Everyman’s Strategic Survey: Early Warning from Beijing

Slide30Charles Clover, reporting from Beijing in the Financial Times, reminds us that “China’s foreign policy was long guided by a doctrine that was summed up in 1990 by Deng Xiaoping, the former paramount leader, as “hide your strength and bide your time”.

No longer, he says, because “This week, China appears to have parted decisively with that three-decade logic of keeping a low profile when President Xi Jinping delivered his most important speech in five years … [and] … In a three-and-a-half hour address to the great and the good of the Communist party of China, he stressed that Beijing would no longer shy away from world leadership, and would even aim to promote its economic model around the world, harking back to an earlier era in China’s 20th century history.

This should not be surprising, as Graham Allison wrote, earlier this year, in The Atlantic, “Ask most China scholars whether Xi and his colleagues seriously believe xi_jinping_chinanewapthat China can displace the United States as the predominant power in Asia in the foreseeable future. They will duck the question with phrases like “It’s complicated … on the one hand … but on the other …” When I put this question to Lee [Kwan Yew] during a meeting shortly before his death, his eyes widened with incredulity, as if to ask, “Are you kidding?” He answered directly: “Of course. Why not? How could they not aspire to be number one in Asia and in time the world?”” This is, I suspect, what Xi Jinping is thinking. Professor Allison goes on ask: “How will Xi “make China great again”?” He answers his own question thusly: “After studying the man, listening to his words, and speaking to those who understand him best, I believe for Xi this means:

  • Returning China to the predominance it enjoyed in Asia before the West intruded;
  • Reestablishing control over the territories the Communist Party considers to be “greater China,” including not just Xinjiang and Tibet on the mainland, but Hong Kong and Taiwan;
  • Recovering its historic sphere of influence along its borders and in the adjacent seas so that others give it the deference great nations have always demanded;
  • Commanding the respect of other great powers in the councils of the world.

At the core of these national goals is a civilizational creed that sees China as the center of the universe. In the Chinese language, the word for China, zhong guo (中国), means “Middle Kingdom.” “Middle” refers not to the space between other, rival kingdoms, but to all that lies between heaven and earth. As Lee summarized the worldview shared by hundreds of Chinese officials who sought his advice, they “recall a world in which China was dominant and other states related to them as supplicants to a superior, as vassals that came to Beijing bearing tribute.” In this narrative, the rise of the West in recent centuries is a historical anomaly, reflecting China’s technological and military weakness when it faced dominant imperial powers during a “century of humiliation” from roughly 1839 to 1949. Xi Jinping has promised his fellow citizens: no more.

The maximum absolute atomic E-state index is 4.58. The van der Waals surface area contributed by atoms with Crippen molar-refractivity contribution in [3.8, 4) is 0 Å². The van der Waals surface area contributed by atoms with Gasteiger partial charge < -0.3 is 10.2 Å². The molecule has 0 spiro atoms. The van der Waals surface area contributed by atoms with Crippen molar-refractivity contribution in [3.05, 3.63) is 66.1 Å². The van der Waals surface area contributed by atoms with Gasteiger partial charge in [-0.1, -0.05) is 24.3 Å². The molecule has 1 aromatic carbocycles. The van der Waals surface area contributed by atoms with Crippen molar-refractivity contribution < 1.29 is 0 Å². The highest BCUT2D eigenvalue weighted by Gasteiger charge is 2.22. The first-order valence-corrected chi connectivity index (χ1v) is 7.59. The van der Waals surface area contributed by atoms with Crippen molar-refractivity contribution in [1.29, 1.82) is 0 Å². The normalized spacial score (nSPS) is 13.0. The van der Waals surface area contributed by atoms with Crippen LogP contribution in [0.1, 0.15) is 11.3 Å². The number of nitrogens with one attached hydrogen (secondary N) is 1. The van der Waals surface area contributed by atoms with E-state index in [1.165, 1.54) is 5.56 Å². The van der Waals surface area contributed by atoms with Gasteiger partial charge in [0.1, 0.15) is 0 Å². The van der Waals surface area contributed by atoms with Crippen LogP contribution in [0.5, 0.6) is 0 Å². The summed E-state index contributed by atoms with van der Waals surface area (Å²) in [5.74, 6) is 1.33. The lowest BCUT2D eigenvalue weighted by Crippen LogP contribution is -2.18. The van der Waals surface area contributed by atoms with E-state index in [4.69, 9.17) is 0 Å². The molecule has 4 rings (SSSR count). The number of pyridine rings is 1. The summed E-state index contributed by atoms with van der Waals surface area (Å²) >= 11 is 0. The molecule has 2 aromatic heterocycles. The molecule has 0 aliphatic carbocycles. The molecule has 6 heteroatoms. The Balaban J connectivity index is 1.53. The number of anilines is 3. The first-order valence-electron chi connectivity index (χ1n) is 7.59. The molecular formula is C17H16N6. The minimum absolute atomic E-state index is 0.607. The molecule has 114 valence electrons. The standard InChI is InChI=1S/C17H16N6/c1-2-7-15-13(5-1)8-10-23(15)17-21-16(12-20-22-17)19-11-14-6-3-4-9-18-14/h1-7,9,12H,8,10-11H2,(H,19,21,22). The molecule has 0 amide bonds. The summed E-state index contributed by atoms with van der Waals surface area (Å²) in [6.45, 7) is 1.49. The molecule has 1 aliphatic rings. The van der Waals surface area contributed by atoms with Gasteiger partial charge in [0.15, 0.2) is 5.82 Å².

The Economist, in a lengthy article devoted to the ongoing Party Congress, says “The congress will consolidate Mr Xi’s already enormous power with the help of the largest turnover within the ruling elite since 1969, the height of the Cultural Revolution. About 70% of the nearly 400-strong Central Committee—the body from which the highest leaders are drawn—have reached retirement age or have been purged for corruption. “Electing” replacements (the more than 2,300 delegates at the Great Hall of the People will have few choices to play with) will result in yet more plum jobs for the party leader’s allies … [and] … Mr Xi’s opening speech to the congress has been made out to be the product of consensus. During previous congresses, state media reported on the months-long process of drafting such documents, involving consultations with thousands of people. But this one, more than previous such speeches since Mao’s day, bore the personal stamp of the orator.